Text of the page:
The Andersons’ experiment has also paid off for the entrepreneurs whose stores they patronize. More and more people have started visiting the grocer, cleaners, and shoe store they mention in their blog: www.theempowermentexperiment.blogspot.com.
Those who don’t understand the Andersons’ aims often view it as discriminating against nonblack business owners. “We try to make it a point to explain that this experiment is an academic exercise. We are not being exclusionary and we are not advocating that all black people do this [forever],” says John, a Harvard University graduate with an M.B.A. from Northwestern University who works as a financial consultant at In Sight Financial Management in Oak Brook, Illinois.
“We do need the support of our communities in order to sustain [our businesses],” says Joslyn Slaughter, co-owner of Jordan’s Closets with her mother and 8-year-old daughter, Jordan. “There are some very viable black businesses in our communities, and we offer goods and services that can compete with other stores.”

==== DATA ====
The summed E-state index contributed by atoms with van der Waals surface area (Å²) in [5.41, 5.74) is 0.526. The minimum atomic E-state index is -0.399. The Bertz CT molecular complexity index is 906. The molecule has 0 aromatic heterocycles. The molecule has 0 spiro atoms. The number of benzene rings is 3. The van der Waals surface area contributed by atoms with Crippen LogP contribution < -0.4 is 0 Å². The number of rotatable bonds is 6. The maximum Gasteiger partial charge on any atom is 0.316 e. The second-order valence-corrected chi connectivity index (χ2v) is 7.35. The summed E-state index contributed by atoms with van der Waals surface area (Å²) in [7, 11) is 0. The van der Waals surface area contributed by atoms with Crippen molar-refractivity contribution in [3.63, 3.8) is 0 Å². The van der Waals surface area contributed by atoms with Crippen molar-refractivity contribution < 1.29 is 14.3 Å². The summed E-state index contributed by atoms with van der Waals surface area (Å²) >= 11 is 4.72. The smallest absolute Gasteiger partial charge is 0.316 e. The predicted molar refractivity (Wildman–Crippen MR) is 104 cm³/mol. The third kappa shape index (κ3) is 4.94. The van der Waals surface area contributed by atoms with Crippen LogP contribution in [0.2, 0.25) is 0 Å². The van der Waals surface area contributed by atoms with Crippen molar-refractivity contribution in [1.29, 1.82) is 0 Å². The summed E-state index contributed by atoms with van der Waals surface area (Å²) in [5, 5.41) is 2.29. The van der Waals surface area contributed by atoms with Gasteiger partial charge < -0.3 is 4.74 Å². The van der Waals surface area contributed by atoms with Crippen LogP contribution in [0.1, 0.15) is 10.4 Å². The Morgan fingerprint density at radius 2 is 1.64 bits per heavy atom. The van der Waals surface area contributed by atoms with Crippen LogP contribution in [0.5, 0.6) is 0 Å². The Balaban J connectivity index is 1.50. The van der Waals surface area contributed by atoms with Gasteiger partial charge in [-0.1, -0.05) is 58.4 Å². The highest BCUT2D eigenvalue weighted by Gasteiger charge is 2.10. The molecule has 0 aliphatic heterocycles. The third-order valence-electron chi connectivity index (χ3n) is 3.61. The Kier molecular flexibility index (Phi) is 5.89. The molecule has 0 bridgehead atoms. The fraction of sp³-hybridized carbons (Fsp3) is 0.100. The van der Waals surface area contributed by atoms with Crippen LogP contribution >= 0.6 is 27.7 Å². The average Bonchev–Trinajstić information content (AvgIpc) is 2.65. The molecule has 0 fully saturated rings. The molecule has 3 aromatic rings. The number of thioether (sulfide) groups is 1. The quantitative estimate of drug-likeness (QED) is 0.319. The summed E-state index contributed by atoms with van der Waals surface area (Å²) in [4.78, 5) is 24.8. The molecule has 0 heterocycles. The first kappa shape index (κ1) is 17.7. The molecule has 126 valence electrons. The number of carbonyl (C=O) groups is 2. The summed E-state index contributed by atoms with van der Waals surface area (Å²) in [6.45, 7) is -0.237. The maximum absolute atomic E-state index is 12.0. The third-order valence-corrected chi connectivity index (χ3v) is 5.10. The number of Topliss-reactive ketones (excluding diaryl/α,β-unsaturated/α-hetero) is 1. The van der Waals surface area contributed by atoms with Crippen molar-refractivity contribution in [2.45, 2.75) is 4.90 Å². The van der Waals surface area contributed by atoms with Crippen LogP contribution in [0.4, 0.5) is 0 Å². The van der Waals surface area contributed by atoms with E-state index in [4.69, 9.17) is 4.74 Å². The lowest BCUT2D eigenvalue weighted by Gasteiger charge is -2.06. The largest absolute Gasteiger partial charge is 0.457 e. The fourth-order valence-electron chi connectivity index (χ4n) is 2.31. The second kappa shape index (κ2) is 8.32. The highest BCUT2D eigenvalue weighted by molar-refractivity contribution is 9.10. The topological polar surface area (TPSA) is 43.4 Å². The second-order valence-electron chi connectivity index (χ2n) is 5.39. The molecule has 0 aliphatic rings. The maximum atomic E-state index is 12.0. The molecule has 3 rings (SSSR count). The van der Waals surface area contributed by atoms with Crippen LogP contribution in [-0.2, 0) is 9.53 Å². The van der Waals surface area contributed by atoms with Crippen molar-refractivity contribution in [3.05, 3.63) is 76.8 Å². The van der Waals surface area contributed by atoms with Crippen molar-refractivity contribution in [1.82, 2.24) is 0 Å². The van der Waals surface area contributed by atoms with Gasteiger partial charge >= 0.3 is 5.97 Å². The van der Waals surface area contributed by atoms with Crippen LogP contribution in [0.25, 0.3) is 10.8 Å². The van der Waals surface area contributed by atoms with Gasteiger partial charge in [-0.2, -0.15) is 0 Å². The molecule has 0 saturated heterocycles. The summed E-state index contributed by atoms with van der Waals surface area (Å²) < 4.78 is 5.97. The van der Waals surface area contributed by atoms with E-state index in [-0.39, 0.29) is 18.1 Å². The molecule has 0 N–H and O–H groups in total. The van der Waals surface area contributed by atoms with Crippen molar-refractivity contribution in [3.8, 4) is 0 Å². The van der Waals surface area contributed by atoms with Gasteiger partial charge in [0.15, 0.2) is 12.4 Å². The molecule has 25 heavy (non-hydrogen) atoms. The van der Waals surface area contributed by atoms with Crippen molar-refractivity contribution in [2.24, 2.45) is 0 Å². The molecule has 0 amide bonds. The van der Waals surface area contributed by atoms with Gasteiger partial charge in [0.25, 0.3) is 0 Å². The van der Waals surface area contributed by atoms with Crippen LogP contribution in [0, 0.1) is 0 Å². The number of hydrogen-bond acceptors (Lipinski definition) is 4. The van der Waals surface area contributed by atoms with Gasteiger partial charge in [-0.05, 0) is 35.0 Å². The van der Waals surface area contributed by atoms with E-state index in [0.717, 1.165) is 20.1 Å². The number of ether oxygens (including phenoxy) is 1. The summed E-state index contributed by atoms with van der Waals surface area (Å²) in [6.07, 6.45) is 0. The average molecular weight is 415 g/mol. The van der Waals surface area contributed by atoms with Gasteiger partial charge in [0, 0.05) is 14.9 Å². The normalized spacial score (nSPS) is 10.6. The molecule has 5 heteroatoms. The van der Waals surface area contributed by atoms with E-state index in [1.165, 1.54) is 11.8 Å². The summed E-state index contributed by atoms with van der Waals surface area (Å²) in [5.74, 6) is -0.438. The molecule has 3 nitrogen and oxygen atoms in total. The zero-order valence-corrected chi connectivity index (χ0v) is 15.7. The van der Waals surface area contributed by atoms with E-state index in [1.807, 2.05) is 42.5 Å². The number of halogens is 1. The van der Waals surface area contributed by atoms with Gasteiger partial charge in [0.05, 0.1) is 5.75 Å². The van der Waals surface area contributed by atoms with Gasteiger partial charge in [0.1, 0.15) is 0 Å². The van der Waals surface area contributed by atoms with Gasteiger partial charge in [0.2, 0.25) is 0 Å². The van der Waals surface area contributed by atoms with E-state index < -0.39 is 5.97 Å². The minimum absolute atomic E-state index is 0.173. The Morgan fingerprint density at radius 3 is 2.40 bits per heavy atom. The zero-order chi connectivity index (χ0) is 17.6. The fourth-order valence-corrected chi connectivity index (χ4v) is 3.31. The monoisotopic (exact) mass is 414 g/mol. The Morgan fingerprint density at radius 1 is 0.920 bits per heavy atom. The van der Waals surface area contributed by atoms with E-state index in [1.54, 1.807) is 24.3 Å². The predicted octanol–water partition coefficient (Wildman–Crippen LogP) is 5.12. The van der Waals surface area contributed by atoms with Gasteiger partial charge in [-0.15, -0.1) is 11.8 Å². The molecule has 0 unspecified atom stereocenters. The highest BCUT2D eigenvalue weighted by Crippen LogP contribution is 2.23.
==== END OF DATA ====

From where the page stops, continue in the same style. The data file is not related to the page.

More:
WEALTH FOR LIFE PRINCIPLES
1. I Will Live Within My Means
2. I Will Maximize My Income Potential Through Education and Training
3. I Will Effectively Manage My Budget, Credit, Debt, and Tax Obligations
4. I Will Save At Least 10% of My Income
5. I Will Use Homeownership as a Foundation For Building Wealth
6. I Will Devise An Investment Plan For My Retirement Needs And Childrens’ Education
7. I Will Ensure That My Entire Family Adheres To Sensible Money Management Principles
8. I Will Support the Creation and Growth of Minority-Owned Businesses
9. I Will Guarantee My Wealth Is Passed On To Future Generations Through Proper Insurance And Estate Planning
10. I Will Strengthen My Community Through Philanthropy
This article originally appeared in the September 2009 issue of Black Enterprise magazine.